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Uzbek President Flies Oligarch Airways To UN General Assembly


Uzbek President Shavkat Mirziyoev (left) and Uzbek-born Russian oligarch Alisher Usmanov (composite file photo)

When Shavkat Mirziyoev flew to New York to address the UN General Assembly, he didn't take Uzbekistan's official presidential plane. Instead, he flew on the private Airbus A340-313 of Russian oligarch Alisher Usmanov.

Okay, who wouldn't want to fly on a reportedly $350 million personal plane of a mega tycoon?

But the trip adds to the number of incidents where Mirziyoev has shirked convention when it comes to his presidency.

First, a presidential plane generally has an abundance of specialized systems, among them a secure communications system to keep in contact with key government officials back home.

Presumably the jet airliner of Usmanov does not have a secure line to Tashkent.

I'll admit that I have no way of knowing that for sure and considering Usmanov's greatly increased connections to Uzbekistan in recent months, I'm *really* not sure.

More about that later.

Presidential 'Inheritance'

Mirziyoev's trip to New York aboard Usmanov's plane is also interesting because it's not the first time Mirziyoev has passed on using the presidential "inheritance."

Mirziyoev's decision to turn the presidential palace of his predecessor, Islam Karimov, into a museum for Karimov made some sense, but Mirziyoev's accompanying announcement that he would be living in a new presidential palace, still under construction, made less sense considering he has promised to jump-start Uzbekistan's lethargic economy. Before he can do that, apparently, he needs to spend tens of millions of dollars on a new home.

Far stranger is Mirziyoev's decision to dispense with using the Uzbek presidential security service and apparently put his son-in-law Atabek Shakhanov in charge of presidential security.

Strange, that is, if you don't believe the rumors there is something wrong between Mirziyoev and the head of Uzbekistan's National Security Service (SNB), Rustam Inoyatov.

This would be a good time to mention that the Uzbek presidential plane is under the control of the SNB.

Back to Usmanov's plane. Usmanov, in an indirect way, is related to Mirziyoev.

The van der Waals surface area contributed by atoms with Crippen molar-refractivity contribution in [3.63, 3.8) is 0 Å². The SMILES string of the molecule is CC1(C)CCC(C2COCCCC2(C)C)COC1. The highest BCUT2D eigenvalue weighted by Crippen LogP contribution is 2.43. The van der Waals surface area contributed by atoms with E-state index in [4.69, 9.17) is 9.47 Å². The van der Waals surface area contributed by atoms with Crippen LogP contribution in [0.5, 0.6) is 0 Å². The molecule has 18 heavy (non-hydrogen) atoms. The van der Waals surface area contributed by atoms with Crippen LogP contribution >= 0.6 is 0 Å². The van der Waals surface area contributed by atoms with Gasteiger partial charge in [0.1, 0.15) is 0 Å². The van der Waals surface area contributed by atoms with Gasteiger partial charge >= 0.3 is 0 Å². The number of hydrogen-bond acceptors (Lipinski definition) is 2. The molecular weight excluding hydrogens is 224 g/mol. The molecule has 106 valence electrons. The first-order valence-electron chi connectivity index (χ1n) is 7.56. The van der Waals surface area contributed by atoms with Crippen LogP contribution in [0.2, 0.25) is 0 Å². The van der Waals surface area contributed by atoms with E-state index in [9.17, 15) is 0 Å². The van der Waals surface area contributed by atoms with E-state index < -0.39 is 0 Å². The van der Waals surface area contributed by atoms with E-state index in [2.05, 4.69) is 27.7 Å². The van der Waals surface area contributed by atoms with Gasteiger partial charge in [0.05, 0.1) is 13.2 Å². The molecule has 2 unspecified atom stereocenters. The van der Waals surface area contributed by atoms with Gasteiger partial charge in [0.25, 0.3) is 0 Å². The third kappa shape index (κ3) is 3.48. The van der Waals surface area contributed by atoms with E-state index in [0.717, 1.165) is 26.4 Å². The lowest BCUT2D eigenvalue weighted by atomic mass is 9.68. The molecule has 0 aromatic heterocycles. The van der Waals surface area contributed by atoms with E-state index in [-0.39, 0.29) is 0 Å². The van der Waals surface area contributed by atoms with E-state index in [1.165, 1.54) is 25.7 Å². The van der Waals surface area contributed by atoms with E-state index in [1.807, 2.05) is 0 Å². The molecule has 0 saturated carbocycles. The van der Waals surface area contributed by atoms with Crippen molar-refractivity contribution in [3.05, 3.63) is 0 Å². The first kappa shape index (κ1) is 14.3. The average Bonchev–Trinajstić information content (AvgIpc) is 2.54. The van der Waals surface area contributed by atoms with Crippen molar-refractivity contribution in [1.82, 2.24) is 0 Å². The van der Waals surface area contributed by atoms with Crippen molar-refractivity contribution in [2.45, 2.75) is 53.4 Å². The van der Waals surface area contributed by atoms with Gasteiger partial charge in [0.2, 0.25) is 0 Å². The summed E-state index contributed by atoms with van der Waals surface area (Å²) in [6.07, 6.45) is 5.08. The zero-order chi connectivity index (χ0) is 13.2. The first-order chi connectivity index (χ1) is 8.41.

Mirziyoev's niece, Diyora, was married to Usmanov's nephew. The nephew, Babur Usmanov, died in a car crash in Tashkent in 2013.

Probably not a close enough familial connection to earn a trip on a $350-million plane normally, but Alisher Usmanov, after many years, is stepping up his presence in his homeland.

Usmanov was born in the town of Chust, in Uzbekistan's eastern Namangan Province in 1953. But after the Soviet Union collapsed in late 1991, Usmanov chose to live in Russia, where he was amassing a fortune.

After Karimov died and Mirziyoev took power in September 2016, Usmanov took a new interest in Uzbekistan.

Usmanov's plane was seen at Tashkent airport several times in the weeks after Karimov's death.

Russian Influence

There has been speculation that not only Usmanov's interests brought him back to Uzbekistan; perhaps Russia's interests were at work here as well.

Usmanov would be an excellent channel of communications between Moscow and Tashkent.

Karimov was always suspicious of Russia and tried to the best of his ability to limit Russian influence in Uzbekistan.

Mirziyoev (center) meets with Usmanov in the presence of Russian President Vladimir Putin (right).
Mirziyoev (center) meets with Usmanov in the presence of Russian President Vladimir Putin (right).

During Karimov's 25 years as Uzbekistan's leader, Usmanov did not exhibit much interest in playing any role there.

So, it is interesting that once Mirziyoev became Uzbekistan's leader, Usmanov reappeared in Uzbekistan.

For example, Usmanov vowed in May to pay for development of the ancient Silk Road city of Bukhara to help boost tourism in Uzbekistan, a project that will cost at least tens of millions of dollars.

Why now and not years ago?

Maybe just coincidence.

And maybe there is nothing unusual about a billionaire living in Russia loaning his multimillion-dollar jet plane to his niece-in-law's uncle-by-marriage (Diyora is from Mirziyoev's wife's side of the family) to fly to address the UN.

RFE/RL's Uzbek Service Director Alisher Sidikov and Khurmat Babadjanov of the Uzbek Service contributed to this report.
The views expressed in this blog post do not necessarily reflect those of RFE/RL.

About This Blog

Qishloq Ovozi is a blog by RFE/RL Central Asia specialist Bruce Pannier that aims to look at the events that are shaping Central Asia and its respective countries, connect some of the dots to shed light on why those processes are occurring, and identify the agents of change. Content will draw on the extensive knowledge and contacts of RFE/RL's Central Asian services but also allow scholars in the West, particularly younger scholars who will be tomorrow’s experts on the region, opportunities to share their views on the evolving situation at this Eurasian crossroad. The name means "Village Voice" in Uzbek. But don't be fooled, Qishloq Ovozi is about all of Central Asia.

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